Lynn Harold Hough, with his Roman collar, Charlie Chaplin mustache, and keen intellect, comes to A Great Cloud of Witnesses:  An Ecumenical Calendar of Saints’ Days and Holy Days via Volume 12 (1957) of The Interpreter’s Bible.

Hough owed much to Eunice Richey Giles (1856-June 3, 1937), his devoted, single mother.  She had married Franklin M. Hough, father of our saint.  The marriage had ended in divorce in 1877, and Eunice had moved back home, to Cadiz, Ohio, when she gave birth to her only child, Lynn Harold Hough, on September 10, 1877.  Eunice, a devout Methodist, raised her son in the faith.  She also worked hard to provide him with the best education possible.  In 1898 he graduated (with his B.A.) from Scio College, Scio, Ohio, where his mother worked as a cook.  Hough, ordained a minister in the Methodist Episcopal Church (1784-1939), served in churches in New Jersey, New York, and Maryland from 1898 to 1914.  He also became the head of the household, which included his mother until 1936, when he married.

Above:  Drew Theological Seminary

Image Scanned by Kenneth Randolph Taylor from Matthew Simpson, ed., Cyclopedia of Methodism, Embracing Its Rise, Progress, and Present Condition, with Biographical Notices, 6h ed. (1876), 315

Hough continued his education, graduating from Drew Theological Seminary (now Drew Theological School, Drew University), Madison, New Jersey, with his B.D. in 1905.

Above:  Garrett Biblical Institute

Image Scanned by Kenneth Randolph Taylor from Matthew Simpson, ed., Cyclopedia of Methodism, Embracing Its Rise, Progress, and Present Condition, with Biographical Notices, 6h ed. (1876), 389

Our saint, from 1914 to 1918 Professor of Historical Theology at Garrett Biblical Institute (now Garrett-Evangelical Theological Seminary), Evanston, Illinois, graduated from that institution with his D.Th. in 1918.  Our saint, from 1919 to 1920 the President of Northwestern University, host of Garrett Biblical Institute, established the graduate division of the university’s School of Commerce and laid the foundations, metaphorically speaking, for subsequent improvements at the university.  He resigned for health reasons.

Above:  Central Methodist Episcopal Church, Detroit, Michigan

Image Scanned by Kenneth Randolph Taylor from Matthew Simpson, ed., Cyclopedia of Methodism, Embracing Its Rise, Progress, and Present Condition, with Biographical Notices, 6h ed. (1876), 294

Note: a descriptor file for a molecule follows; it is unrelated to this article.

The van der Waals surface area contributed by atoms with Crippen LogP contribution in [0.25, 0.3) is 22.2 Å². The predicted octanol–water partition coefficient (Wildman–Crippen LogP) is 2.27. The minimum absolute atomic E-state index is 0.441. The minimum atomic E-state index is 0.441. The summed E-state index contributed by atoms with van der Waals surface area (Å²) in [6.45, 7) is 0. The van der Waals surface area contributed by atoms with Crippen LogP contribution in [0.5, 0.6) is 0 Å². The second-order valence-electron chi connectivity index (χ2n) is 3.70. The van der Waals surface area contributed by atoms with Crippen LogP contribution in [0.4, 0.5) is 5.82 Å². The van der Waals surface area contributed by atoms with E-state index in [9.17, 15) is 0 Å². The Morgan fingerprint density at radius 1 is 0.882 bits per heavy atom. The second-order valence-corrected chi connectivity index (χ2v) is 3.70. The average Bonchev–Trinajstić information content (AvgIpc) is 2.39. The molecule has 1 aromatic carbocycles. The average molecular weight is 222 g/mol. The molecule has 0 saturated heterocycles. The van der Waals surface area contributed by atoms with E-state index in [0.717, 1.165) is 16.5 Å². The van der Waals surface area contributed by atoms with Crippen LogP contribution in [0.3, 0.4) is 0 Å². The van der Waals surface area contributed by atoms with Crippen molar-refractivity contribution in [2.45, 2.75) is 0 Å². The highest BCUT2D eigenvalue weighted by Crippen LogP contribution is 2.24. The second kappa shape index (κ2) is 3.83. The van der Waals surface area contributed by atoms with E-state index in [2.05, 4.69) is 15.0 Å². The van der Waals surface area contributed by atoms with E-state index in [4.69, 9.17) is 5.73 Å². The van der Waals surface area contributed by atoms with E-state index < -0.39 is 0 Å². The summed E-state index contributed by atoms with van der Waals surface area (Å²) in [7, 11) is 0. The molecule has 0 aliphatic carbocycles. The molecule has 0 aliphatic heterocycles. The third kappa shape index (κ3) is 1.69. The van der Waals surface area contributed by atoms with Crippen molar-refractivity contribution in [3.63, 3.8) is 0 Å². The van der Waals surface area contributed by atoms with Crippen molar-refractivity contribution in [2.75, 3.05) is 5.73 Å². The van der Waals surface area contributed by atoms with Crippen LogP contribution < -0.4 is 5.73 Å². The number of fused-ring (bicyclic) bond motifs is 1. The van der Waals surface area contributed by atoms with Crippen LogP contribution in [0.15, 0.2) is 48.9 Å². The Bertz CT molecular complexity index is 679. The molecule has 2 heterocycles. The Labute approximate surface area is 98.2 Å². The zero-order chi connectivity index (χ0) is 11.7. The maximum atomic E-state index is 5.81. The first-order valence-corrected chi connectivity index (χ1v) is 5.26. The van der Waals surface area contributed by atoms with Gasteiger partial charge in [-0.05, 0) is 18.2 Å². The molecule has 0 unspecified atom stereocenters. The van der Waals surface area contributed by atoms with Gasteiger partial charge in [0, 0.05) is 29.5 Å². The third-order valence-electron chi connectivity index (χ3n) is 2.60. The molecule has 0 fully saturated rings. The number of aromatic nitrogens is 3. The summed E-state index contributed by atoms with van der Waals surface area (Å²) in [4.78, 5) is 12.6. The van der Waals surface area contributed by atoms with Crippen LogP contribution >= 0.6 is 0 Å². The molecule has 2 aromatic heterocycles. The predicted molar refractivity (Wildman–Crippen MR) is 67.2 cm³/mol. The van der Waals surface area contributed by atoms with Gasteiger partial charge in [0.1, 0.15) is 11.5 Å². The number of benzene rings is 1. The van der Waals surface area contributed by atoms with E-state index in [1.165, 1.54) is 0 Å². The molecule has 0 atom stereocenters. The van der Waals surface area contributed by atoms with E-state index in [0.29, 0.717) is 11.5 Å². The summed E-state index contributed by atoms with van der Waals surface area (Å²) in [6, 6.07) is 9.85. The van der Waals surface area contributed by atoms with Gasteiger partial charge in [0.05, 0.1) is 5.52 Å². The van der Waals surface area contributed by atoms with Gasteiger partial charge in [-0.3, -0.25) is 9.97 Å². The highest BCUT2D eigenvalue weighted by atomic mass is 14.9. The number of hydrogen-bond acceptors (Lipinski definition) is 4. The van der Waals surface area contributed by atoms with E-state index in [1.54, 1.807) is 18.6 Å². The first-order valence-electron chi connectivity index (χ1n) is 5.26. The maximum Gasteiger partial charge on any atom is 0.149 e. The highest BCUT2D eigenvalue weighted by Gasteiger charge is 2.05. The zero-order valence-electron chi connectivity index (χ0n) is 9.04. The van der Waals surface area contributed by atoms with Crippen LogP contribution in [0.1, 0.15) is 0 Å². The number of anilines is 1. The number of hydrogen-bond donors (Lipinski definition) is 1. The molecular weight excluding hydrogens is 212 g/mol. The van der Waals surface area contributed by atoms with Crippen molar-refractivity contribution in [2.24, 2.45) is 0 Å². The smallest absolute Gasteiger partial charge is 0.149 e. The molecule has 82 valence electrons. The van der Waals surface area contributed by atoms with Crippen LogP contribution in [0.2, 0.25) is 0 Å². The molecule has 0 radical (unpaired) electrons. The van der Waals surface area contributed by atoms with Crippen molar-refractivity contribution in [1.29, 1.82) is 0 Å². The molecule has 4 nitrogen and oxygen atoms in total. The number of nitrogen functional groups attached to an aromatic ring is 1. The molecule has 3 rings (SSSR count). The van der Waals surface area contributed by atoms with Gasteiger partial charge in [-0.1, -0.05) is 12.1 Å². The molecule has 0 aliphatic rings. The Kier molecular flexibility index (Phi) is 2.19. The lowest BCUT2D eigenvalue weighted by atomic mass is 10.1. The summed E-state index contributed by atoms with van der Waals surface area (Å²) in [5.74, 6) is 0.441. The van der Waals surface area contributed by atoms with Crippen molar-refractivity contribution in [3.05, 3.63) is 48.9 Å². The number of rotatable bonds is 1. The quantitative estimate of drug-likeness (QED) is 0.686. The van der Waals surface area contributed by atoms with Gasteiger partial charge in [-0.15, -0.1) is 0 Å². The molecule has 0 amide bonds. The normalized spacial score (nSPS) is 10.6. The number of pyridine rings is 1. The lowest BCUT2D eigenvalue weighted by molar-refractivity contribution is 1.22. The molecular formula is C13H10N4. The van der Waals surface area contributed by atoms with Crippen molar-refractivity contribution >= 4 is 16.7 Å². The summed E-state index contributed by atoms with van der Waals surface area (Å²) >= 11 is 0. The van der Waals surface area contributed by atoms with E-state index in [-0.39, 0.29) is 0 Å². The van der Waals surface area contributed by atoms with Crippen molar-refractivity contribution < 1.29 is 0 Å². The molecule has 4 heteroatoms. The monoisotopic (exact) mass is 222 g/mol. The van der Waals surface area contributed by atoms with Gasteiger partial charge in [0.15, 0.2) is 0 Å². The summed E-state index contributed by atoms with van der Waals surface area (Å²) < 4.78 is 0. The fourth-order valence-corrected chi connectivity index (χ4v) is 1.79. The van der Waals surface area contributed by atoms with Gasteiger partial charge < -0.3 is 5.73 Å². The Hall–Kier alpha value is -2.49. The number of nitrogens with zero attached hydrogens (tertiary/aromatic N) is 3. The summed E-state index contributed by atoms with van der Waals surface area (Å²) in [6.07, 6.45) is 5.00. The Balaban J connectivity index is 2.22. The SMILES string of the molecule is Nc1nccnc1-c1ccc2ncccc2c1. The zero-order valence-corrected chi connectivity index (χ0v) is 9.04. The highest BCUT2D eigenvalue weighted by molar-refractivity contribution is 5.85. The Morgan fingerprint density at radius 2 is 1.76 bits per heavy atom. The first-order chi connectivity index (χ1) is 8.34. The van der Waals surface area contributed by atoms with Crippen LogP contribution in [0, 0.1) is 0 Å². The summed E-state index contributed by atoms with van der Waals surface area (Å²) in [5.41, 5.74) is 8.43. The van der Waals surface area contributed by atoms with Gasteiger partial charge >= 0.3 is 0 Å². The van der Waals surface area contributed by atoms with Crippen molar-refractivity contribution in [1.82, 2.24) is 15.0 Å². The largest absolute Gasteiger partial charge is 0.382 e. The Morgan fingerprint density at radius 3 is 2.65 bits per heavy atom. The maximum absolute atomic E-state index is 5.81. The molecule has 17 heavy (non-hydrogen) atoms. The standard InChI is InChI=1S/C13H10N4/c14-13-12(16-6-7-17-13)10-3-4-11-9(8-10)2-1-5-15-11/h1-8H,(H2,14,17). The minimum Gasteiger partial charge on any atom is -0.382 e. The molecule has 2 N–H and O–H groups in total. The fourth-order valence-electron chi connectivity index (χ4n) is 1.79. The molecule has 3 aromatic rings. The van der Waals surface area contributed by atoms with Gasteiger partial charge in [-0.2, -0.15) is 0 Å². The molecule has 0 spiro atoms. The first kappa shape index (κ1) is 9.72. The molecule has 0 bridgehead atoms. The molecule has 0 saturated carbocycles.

Hough returned to parish work for the period of 1920-1930.  For eight years (1920-1928) Hough served as the pastor of Central Methodist Episcopal Church (now Central United Methodist Church), Detroit, Michigan.  Our saint was, the “preacher to the intelligentsia,” according to his contemporary, Reinhold Niebuhr (1892-1971), pastor of Bethel Evangelical Church, Detroit, from 1915 to 1928, and a fellow anti-Ku Klux Klan activist.  The outspoken Hough was not shy about expressing his opinions and opposing bigotry.  Our saint stated that the United States should have joined the League of Nations.  He condemned the Daughters of the American Revolution for being critical of Jane Addams (1860-1935).   In 1923 our saint described the second Ku Klux Klan as

the most diabolical organization this nation ever saw.

(That unequivocal statement was quite different from Donald Trump’s statement about the alleged presence of “very fine people” on both sides in he context of white supremacist violence in Charlottesville, Virginia, in 2017.  That statement’s most avid fans were white supremacists.  This pattern of giving aid and comfort to unapologetic bigots has not surprised me, given Trump’s public statements and over the years, as well as many of his policies, to the present day.  Nativism, xenophobia, and white nationalism have been present in him for a long time.There were no “very fine people” in the Ku Klux Klan, according to our saint.  In 1925 years later Hough’s assertion that Evolution and the Bible were mutually compatible nearly prompted a heresy trial.  Hough was usually a delegate to the denomination’s General Conference, which met every four years, but he was not a delegate in 1928.  The reason for Hough not being a delegate that year was the backlash against his article, “Why Not a Catholic President?” (Plain Talk magazine, 1927).  The article did lead, however, to an honorary degree from the University of Detroit (Roman Catholic).  Of the eleven honorary degrees Hough received, he was proudest of that one.  From 1928 to 1930 Hough was the pastor of the American Presbyterian Church (amalgamated into the Erskine and American United Church, extant 1934-2011; now amalgamated into the Mountainside United Church), Montreal, Quebec, Canada.  During that time he also doubled as the President of the Religious Education Council of Canada.